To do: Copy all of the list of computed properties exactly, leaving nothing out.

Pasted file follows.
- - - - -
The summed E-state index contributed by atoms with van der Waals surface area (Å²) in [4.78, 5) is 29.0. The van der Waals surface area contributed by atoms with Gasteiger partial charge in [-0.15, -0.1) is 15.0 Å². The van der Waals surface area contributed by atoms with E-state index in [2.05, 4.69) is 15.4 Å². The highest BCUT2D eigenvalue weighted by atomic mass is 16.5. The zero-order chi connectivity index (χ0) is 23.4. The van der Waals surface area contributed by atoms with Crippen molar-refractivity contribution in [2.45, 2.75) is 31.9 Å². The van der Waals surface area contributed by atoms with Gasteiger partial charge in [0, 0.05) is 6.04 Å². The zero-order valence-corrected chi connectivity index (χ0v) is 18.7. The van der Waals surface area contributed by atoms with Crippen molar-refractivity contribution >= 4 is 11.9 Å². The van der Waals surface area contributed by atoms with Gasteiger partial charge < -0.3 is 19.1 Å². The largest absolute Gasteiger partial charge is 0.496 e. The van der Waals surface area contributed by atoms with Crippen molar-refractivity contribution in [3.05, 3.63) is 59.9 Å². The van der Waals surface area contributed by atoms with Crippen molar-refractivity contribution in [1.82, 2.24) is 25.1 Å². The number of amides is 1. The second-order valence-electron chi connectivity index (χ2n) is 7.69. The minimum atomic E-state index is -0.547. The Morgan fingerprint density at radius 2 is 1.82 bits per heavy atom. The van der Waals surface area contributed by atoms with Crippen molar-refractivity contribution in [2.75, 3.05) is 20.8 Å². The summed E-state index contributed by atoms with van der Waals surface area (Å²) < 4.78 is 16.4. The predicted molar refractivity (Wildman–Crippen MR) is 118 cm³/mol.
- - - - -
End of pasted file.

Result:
The summed E-state index contributed by atoms with van der Waals surface area (Å²) in [4.78, 5) is 29.0. The van der Waals surface area contributed by atoms with Gasteiger partial charge in [-0.15, -0.1) is 15.0 Å². The van der Waals surface area contributed by atoms with E-state index in [2.05, 4.69) is 15.4 Å². The highest BCUT2D eigenvalue weighted by atomic mass is 16.5. The zero-order chi connectivity index (χ0) is 23.4. The van der Waals surface area contributed by atoms with Crippen molar-refractivity contribution in [2.45, 2.75) is 31.9 Å². The van der Waals surface area contributed by atoms with Gasteiger partial charge in [0, 0.05) is 6.04 Å². The zero-order valence-corrected chi connectivity index (χ0v) is 18.7. The van der Waals surface area contributed by atoms with Crippen molar-refractivity contribution >= 4 is 11.9 Å². The van der Waals surface area contributed by atoms with Gasteiger partial charge < -0.3 is 19.1 Å². The largest absolute Gasteiger partial charge is 0.496 e. The van der Waals surface area contributed by atoms with Crippen molar-refractivity contribution in [3.05, 3.63) is 59.9 Å². The van der Waals surface area contributed by atoms with Crippen molar-refractivity contribution in [1.82, 2.24) is 25.1 Å². The number of amides is 1. The second-order valence-electron chi connectivity index (χ2n) is 7.69. The minimum atomic E-state index is -0.547. The Morgan fingerprint density at radius 2 is 1.82 bits per heavy atom. The van der Waals surface area contributed by atoms with Crippen molar-refractivity contribution in [2.75, 3.05) is 20.8 Å². The summed E-state index contributed by atoms with van der Waals surface area (Å²) < 4.78 is 16.4. The predicted molar refractivity (Wildman–Crippen MR) is 118 cm³/mol.